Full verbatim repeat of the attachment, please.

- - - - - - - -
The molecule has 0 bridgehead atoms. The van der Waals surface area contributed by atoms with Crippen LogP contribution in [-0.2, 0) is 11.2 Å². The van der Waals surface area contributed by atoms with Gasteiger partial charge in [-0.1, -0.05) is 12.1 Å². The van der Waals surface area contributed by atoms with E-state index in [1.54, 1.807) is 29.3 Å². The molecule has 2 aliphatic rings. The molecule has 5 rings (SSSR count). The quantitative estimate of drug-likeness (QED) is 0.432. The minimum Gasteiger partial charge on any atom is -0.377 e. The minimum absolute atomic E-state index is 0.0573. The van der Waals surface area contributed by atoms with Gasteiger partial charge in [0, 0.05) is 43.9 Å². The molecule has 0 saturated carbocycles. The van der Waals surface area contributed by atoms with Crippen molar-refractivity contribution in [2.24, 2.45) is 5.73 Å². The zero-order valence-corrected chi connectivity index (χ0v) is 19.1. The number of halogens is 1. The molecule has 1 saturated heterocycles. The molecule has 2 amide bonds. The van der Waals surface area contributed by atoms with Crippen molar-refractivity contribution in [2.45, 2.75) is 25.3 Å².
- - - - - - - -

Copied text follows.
The molecule has 0 bridgehead atoms. The van der Waals surface area contributed by atoms with Crippen LogP contribution in [-0.2, 0) is 11.2 Å². The van der Waals surface area contributed by atoms with Gasteiger partial charge in [-0.1, -0.05) is 12.1 Å². The van der Waals surface area contributed by atoms with E-state index in [1.54, 1.807) is 29.3 Å². The molecule has 2 aliphatic rings. The molecule has 5 rings (SSSR count). The quantitative estimate of drug-likeness (QED) is 0.432. The minimum Gasteiger partial charge on any atom is -0.377 e. The minimum absolute atomic E-state index is 0.0573. The van der Waals surface area contributed by atoms with Gasteiger partial charge in [0, 0.05) is 43.9 Å². The molecule has 0 saturated carbocycles. The van der Waals surface area contributed by atoms with Crippen molar-refractivity contribution in [2.24, 2.45) is 5.73 Å². The zero-order valence-corrected chi connectivity index (χ0v) is 19.1. The number of halogens is 1. The molecule has 1 saturated heterocycles. The molecule has 2 amide bonds. The van der Waals surface area contributed by atoms with Crippen molar-refractivity contribution in [2.45, 2.75) is 25.3 Å².